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AK The Conqueror – Warm Up Session 9-23-00

Posted by joly on Jun 16, 2010 in reggae vibes

AK’s story is that as a youth he was a promising sound boy in the UK when suddenly he was hoiked off to the musically remote outlands of the USA by his family. AK thus stayed true to roots of classic sound system while the peers he left behind might have had other distractions. However he was not totally out of touch – a network of cousins and pals, plus occasional visits, kept him up-to-date with the latest hot lovers rub-a-dub tunes from UK dances. His contemporary selections continually amazed Streamola’s globally dispersed audience who had little opportunity to hear much beyond mainstream dancehall and roots artists. Here he is warming up the crowd on the Reggae Vibes stream with some of the latest smooth steppers before he goes for the old stuff we all know he is going to eventually pull out. Pay special attention to Easy B’s cover of “Number One” around 50 mins in.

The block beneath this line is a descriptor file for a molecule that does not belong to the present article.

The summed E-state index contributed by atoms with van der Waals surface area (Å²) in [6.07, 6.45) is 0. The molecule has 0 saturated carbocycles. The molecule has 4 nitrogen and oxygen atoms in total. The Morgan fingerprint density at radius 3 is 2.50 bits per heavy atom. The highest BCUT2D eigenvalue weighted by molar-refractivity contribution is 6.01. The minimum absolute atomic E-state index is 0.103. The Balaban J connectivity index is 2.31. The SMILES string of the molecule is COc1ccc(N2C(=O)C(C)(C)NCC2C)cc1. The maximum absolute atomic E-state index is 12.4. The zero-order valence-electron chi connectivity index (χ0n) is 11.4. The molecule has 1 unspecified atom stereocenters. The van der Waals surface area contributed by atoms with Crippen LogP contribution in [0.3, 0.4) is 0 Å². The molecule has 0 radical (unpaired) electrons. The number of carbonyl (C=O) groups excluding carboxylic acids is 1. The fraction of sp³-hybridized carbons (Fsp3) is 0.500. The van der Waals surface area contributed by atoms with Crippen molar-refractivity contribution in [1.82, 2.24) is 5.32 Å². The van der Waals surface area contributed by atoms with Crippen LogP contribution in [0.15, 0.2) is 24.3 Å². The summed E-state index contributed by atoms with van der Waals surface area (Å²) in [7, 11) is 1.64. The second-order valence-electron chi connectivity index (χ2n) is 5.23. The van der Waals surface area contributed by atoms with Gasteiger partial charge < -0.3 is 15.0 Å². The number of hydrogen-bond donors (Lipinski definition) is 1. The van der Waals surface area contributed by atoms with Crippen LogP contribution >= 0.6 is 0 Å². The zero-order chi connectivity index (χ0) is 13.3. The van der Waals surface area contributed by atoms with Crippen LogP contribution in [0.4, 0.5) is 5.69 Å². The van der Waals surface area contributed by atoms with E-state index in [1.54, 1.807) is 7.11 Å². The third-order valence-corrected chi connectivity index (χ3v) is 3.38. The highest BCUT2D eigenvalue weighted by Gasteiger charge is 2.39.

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AK The Conqueror – Old Time Steppers International 9-23-00

Posted by joly on Jun 16, 2010 in reggae vibes

AK The Conqueror was a stalwart member of the Yahoo Club Rasta and a very popular DJ on Streamola, particularly with the ladies, specializing as he did in Lover’s Rock, both classic and modern. The Reggae Vibes stream was founded just to cater to his sessions. Making them all the more rare and desirable was the fact that at his remote Pennsylvania location his Internet connection was less than reliable, thus a good session was always a matter of chance if not divine providence. In this one we hear him, in lo-fi recorded directly off the original 24k stream on 9-23-00, digging into his vault of old time classics.

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Hook, Line, and Sinker

Posted by joly on Mar 25, 2010 in mix, old tape

As we all know the ecstasy and agony of romance drives much of creation, and so it was with this, a mixtape from the late 80s, and the oft-repeated soundtrack to many pinmaking sessions in the early 90s. It starts off warm and easy, becomes enraptured, and then helplessly unrequited..

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Brief Selection